The Medical Technology Blog

German researchers look at materials to keep stents secure

Welcome back to the Medical Technology Blog, we have a great post today provided by our medical newsletters team-leader, Lawrence Miller, Lawrence is the editor for Cardiovascular Device Business, please read on…

Researchers from the Fraunhofer Institute in Germany are working on the development of a special surface coating that keeps the stent in place.

When coronary blood vessels are constricted, cardiologists try to prevent a heart attack by widening them with stent implants that stabilise the veins and arteries, improve the flow of blood and prevent vascular obliteration. These stents can be used to treat pathological constriction of the windpipe. This kind of respiratory stenosis, which may be caused by tumours, chronic infections or congenital deformities, can be life-threatening. In such cases, the metal or plastic stents are designed to enlarge the trachea and prevent it from closing up altogether. However, the stent implant can slip out of position, closing off the windpipe altogether. Bacteria can also colonise the stents and trigger pneumonia. The reason for this is that the stents have no barrier-forming cells of the kind usually present in the respiratory system, whose task is to fend off bacteria and inhaled substances such as particulate.

Dr Martina Hampel, a scientist at the Fraunhofer Institute for Interfacial Engineering and Biotechnology IGB in Stuttgart, working with Professor Thorsten Walles, head of the department of thoracic surgery at the University Hospital of Würzburg and a visiting scientist at the IGB, participated  in the “REGiNA” project, the goal of which was to develop surface coatings that enable the stents to be incorporated in the surrounding tissue, thereby reducing the risk that they will move. REGiNA, a German acronym for Regenerative Medicine in the Neckar-Alb and Stuttgart Region, is funded by the German Federal Ministry of Education and Research (BMBF).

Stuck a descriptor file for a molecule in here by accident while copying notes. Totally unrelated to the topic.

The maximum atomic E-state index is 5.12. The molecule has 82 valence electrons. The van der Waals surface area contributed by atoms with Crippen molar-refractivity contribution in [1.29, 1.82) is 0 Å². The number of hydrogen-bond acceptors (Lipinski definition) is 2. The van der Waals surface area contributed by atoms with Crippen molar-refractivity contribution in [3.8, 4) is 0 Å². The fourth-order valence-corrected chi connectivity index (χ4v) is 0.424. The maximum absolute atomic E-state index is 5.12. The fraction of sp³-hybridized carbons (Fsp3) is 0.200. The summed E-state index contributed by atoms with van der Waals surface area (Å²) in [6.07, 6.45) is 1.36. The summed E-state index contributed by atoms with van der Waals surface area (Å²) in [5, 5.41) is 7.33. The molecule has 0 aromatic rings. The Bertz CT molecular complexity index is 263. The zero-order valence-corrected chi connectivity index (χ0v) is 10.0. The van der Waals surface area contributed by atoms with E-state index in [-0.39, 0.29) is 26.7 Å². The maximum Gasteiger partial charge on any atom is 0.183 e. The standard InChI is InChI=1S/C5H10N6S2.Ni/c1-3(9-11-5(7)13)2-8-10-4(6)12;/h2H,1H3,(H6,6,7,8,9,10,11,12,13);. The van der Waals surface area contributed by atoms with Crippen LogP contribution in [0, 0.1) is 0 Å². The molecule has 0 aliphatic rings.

The scientists used stents lined with a polyurethane (PU) film, which were produced by Aachen-based Leufen Medical. In the subsequent tests, a wide variety of different coatings were applied to the PU film. In addition to synthetic polymers composed of organic acids, the researchers also tried out biological proteins such as fibronectin and type-I collagen. The coating was modified again using plasma technology, with vacuum-ionised gas being used to treat the surface. The experts used an untreated PU film for control purposes.

In order to find out which of the surface coatings was the most suitable, the researchers brought both lab-cultivated cell lines and human primary tracheal epithelial cells into contact with the films in cell culture vessels. The primary goal was for the primary respiratory cells from human tissue to attach themselves to the film. The researchers achieved their best results with the protein-coated film, on which the primary tracheal epithelial cells grew particularly well and multiplied. The team found that whilst respiratory cells proved to be more vital on bioactive films rather than on ones treated with plasma, polymer-coated film turned out to be “completely useless.”

The laboratory tests have since been completed, and animal tests are currently being prepared. If the lab results are confirmed in these tests, the next step will be to conduct clinical trials of the modified stents at the Schillerhöhe specialist lung clinic, a part of the Robert Bosch Hospital. The hope is that, within a few years, well-tolerated, cell-compatible surface coatings will be available for use in other biomedical prostheses, such as pacemaker leads, tooth implants and replacement joints.

Article Source: Cardiovascular Device Business

 




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